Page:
Despite the passage of legislation in ten states clarifying that Direct Primary Care (DPC) is not insurance, the laws governing DPC practices in many states remain ambiguous. In some states, the laws are downright restrictive, which can mean trouble for DPC providers.
In some of the more restrictive states, billing at the beginning of the month means the fees collected are technically considered insurance by the state’s attorney general or insurance commissioner, both of whom are tasked with regulating insurance at the state-level. If an attorney general or insurance commissioner were to rule that a DPC provider was offering what looked like insurance, then it would be within the rights of the state to regulate that provider as an insurer.
According to Phil Eskew, a practicing attorney who will finish his residency in June, “if you try and task a practice with complying to insurance regulations, it basically has the effect of shutting down the practice. If the insurance commissioner were to win that argument, then the practice is done.”
Outside of getting legislation passed in your state, one of the ways that DPC providers have been able to reduce the likelihood that their membership fees will be classified as insurance is by doing what is known as “billing in arrears.” Billing in arrears simply means to bill for services at the end of the month, versus at the beginning.
In 2004, when Dr. Eric Weiss started Village Doctor, a concierge practice in Woodside, California, private medical practices were seen as controversial, and in some cases, wrong.
“Some believed that providing healthcare in return for direct payment favored the wealthy, and skimmed the wealthy and/or healthy out of the system,” said Dr. Eric Weiss.
According to Dr. Weiss, the result of the controversy around concierge and Direct Primary Care practices is that those who believed these types of practices were wrong would try to get them shut down. Weiss recalls cases where Medicare law and state insurance law were used to force practices to close.
When it came to starting Village Doctor, Dr. Weiss wanted to be sure to stay out from under the microscope of the state insurance commissioner. The two ways he does this are first by billing in arrears, “after the service and risk have already happened”, and second, by not risk adjusting his fees. What this means for Village Doctor’s patients is that a 25 year-old will pay the same as a 65-year old.
The State of New York, where Dr. Thuc Huynh founded her DPC clinic, Good MD , is one state where membership fees billed at the beginning of the month have historically been considered a form of insurance, and therefore subject to insurance law.
Like many doctors, Dr. Huynh was attracted to the DPC model because it offered her the opportunity to operate outside of the administrative and financial burdens of traditional insurance, which she felt would give her more time to spend providing quality care to patients.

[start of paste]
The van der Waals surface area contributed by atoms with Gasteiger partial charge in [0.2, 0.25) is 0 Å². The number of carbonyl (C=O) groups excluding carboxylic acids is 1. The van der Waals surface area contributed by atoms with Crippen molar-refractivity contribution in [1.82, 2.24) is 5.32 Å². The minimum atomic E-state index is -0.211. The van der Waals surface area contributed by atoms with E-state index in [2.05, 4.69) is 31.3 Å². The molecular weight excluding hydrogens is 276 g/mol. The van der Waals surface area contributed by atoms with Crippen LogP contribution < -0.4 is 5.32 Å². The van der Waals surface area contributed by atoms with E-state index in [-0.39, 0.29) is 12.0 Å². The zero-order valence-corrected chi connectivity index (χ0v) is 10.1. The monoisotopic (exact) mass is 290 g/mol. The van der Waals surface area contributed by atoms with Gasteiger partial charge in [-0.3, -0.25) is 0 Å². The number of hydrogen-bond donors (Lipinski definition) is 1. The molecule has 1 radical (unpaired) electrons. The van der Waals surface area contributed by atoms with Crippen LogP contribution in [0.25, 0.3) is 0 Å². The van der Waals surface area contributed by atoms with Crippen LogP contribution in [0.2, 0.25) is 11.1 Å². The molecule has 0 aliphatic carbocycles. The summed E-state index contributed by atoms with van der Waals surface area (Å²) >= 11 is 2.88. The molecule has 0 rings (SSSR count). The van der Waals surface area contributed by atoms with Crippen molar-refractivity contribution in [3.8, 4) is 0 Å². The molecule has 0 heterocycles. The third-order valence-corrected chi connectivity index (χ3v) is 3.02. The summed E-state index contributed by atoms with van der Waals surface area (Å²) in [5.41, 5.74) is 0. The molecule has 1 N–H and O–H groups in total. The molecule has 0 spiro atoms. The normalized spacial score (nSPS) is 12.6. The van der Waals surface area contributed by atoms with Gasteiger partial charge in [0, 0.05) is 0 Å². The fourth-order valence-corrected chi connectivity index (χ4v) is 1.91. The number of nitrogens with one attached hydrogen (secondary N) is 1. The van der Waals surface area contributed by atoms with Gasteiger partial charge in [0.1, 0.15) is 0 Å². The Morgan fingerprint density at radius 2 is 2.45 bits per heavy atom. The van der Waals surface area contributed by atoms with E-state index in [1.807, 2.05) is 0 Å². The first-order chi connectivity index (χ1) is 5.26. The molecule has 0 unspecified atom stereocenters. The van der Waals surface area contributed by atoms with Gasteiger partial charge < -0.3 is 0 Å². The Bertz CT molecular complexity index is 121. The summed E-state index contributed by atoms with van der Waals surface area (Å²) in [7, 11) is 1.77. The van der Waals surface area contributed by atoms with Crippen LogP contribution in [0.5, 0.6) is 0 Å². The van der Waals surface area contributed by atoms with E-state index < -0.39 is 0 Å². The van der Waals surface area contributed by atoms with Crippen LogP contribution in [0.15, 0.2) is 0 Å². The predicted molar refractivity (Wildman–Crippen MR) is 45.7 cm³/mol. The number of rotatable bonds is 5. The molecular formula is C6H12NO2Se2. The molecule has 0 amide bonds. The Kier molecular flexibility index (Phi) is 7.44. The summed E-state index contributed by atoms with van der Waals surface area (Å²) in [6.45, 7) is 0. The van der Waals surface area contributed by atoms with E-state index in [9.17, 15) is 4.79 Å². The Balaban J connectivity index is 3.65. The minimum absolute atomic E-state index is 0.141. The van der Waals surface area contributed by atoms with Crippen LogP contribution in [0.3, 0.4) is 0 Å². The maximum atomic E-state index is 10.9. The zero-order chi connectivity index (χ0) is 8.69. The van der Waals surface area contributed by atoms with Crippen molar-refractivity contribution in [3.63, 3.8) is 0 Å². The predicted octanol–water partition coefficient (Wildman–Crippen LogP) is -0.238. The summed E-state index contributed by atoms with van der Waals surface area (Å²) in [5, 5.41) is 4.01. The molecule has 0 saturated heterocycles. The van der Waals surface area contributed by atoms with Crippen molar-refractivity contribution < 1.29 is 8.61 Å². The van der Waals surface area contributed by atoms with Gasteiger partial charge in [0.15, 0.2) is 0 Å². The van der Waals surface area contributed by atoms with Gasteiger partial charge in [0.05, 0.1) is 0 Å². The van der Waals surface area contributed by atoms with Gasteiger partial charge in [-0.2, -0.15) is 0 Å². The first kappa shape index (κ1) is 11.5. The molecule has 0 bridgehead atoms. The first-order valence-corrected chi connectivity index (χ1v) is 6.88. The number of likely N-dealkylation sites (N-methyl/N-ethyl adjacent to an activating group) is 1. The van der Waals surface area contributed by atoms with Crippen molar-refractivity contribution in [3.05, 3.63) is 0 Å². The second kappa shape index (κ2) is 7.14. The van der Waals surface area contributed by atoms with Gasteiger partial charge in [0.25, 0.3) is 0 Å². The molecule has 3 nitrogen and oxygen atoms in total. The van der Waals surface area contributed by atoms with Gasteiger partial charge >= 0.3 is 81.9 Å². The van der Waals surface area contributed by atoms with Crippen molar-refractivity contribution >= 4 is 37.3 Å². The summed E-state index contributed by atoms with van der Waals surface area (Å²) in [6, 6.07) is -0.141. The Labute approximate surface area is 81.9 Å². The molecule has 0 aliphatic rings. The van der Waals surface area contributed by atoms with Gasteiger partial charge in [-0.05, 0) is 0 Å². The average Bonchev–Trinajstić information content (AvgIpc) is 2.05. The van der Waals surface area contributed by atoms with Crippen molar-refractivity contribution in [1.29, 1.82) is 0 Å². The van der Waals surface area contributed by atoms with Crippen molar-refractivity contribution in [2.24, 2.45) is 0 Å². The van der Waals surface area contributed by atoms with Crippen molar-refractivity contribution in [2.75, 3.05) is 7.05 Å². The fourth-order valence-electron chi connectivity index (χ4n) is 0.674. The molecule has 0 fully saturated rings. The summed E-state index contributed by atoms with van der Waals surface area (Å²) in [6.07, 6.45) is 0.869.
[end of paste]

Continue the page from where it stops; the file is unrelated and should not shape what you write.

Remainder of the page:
“I wanted to get away from the whole co-pay thing completely,” said Dr. Huynh. “For me, I wanted to offer true unlimited visits. When I talked to my lawyer, the way we were able to do that is by billing in arrears.”
Dr. Huynh worked with her attorney to draft a patient contract that explicitly states that her monthly fee is billed at the end of the month and is not insurance. This gives her the freedom to operate Good MD outside the confines of traditional insurance, while minimizing her risk that the Insurance Commissioner and Attorney General will classify her membership fees and patient care as a form of insurance.
Dr. Eskew, agrees that billing in arrears is one of the steps that a provider can take to decrease overall risk from an insurance commissioner’s perspective.
“How important it is to do that really varies state by state,” said Dr. Eskew. “When you review the state's insurance code, you're looking to see, number one, literally what their definition of insurance is, and number two, if there's any other flags that might get in your way.”
According to Dr. Eskew, if the state defines HMOs really vaguely, then there are sometimes concerns that what you're doing as a DPC provider might somehow legally look like insurance. When you take the step of saying, 'Okay, fine, I'm not going to have anything prepaid. I'm going to bill in arrears,' then, a lot of times, it gets the insurance commissioner away from trying to make that argument at all.
Dr. Eskew additionally recommends that providers explicitly state in your contract and your marketing materials that what you’re doing is not insurance and that you recommend the patient has some form of insurance coverage.
“When you do these kinds of things, it puts you in a better light in terms of the insurance commissioner as well.”
Other ways to decrease risk from an insurance commissioner’s perspective, according to Dr. Eskew, include capping your practice and explicitly stating the types of services you will and will not provide to your patients.
“If I tell an insurance commissioner I'm going to see 20,000 people and charge them each $10 a month, obviously that's a lie,” said Dr. Eskew.
Dr. Eskew says it’s common to hear practices limit their patient panel to around 600, while some docs will take as many as 1,200, depending on how sick their patients are and what their scope of practice is.
In the end, Dr. Eskew usually advises practitioners of the following:
“I think the cleanest and safest way to do (billing) right now, almost regardless of what state you're in, is to do monthly billing at the end of the month in arrears. If you have some fear that the patients are going to abuse it, or you want upfront cash flow, then charge an enrollment fee.”
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